Likelihood of Injury: Strong muscles, tendons, and ligaments are less likely to give way under stress and are less likely to be injured. Increased bone density and strength reduces back and knee pain by building muscle around these areas.
Body Composition: Boosted metabolism (which means burning more calories when at rest) with reduced body fat. Your overall weight may not change, but you will gain muscle and lose fat. Over time you should notice decreases in waist measurements and body fat measurement.
Muscle Tone: The conditioning effect will result in firmer and better-defined muscles.
Posture: The way you sit and stand are influenced by the health of a network of neck, shoulder, back, hip and abdominal muscles. Stronger muscles can help you stand and sit straighter and more comfortably. You may notice improved balance and stability.
State of Mind: As you begin to notice the positive physical changes in your body and develop a regular exercise routine, your ability to handle stress effectively will improve. Weight training allows you to sleep better, i.e., fall asleep quicker and sleep deeper. Clinical studies have shown regular exercise to be one of the three best tools for effective stress management.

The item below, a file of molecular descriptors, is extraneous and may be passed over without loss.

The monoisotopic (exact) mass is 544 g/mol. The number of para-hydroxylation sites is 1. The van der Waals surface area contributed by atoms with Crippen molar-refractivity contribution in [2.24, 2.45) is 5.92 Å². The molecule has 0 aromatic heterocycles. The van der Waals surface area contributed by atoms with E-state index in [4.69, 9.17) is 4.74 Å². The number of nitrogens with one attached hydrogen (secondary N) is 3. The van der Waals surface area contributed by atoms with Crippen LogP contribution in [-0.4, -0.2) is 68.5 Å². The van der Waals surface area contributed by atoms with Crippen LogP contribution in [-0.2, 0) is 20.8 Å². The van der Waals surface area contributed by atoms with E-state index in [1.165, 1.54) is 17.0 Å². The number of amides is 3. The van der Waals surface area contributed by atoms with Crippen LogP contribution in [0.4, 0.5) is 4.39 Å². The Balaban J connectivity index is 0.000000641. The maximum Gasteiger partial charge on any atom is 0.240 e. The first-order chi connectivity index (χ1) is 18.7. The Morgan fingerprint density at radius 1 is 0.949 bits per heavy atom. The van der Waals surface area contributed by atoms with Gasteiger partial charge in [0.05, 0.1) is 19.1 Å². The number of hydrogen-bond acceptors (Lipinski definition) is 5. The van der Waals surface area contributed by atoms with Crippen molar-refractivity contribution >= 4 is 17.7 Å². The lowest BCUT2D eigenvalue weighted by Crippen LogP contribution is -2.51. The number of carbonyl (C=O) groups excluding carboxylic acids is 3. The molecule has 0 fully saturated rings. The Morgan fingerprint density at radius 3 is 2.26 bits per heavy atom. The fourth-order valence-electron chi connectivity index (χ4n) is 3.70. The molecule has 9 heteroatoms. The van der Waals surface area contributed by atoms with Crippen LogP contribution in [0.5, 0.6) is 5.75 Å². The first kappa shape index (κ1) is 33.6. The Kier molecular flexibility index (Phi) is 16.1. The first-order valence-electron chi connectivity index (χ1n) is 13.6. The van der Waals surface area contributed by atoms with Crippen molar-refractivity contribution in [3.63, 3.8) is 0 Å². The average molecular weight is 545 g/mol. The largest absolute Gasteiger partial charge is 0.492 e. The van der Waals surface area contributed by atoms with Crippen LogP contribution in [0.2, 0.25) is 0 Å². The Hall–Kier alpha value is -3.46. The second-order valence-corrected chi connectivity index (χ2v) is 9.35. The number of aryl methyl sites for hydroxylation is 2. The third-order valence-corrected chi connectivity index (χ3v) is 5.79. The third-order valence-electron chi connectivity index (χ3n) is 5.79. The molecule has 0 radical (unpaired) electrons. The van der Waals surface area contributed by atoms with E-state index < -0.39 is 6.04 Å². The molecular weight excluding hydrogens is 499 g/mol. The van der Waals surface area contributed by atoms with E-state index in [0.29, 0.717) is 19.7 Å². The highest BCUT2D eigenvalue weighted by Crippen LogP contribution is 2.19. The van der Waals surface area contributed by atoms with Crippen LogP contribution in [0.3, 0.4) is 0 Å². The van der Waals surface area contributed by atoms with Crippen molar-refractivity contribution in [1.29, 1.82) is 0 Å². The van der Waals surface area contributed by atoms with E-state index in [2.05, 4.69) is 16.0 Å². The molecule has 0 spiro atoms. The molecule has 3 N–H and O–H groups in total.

Type of lift - you need to tailor your workout to address specific body areas. For example, if you want bigger and stronger arms, you need to use exercises that target those particular muscles. Intensity - the amount of effort, there are a number of ways to increase the intensity, most of them considered "Weider Principles", cut down on rest times, super set, rest-pause, etc... Volume - the quantity of your workouts or duration. You can increase or decrease the volume by either training more or less often per week or by training for longer or shorter periods of time. (see variety) Variety - switching around your workout routine, vary your workouts by changing exercises, the rep scheme or your training volume. Variety challenges your muscles and forces them to adapt with increased size and strength. Progressive overload - gradually increasing your weights forces your muscles to grow stronger and larger. Rest - you need to rest between sets. If your goal is muscle size or endurance, rest for 30-60 seconds or so. If you want muscle strength, allow up to 2-4 minutes between sets. Recovery - muscle needs time to repair and grow after a workout. A good rule of thumb is to rest the muscle group for at least 48 hours to allow sufficient recovery time.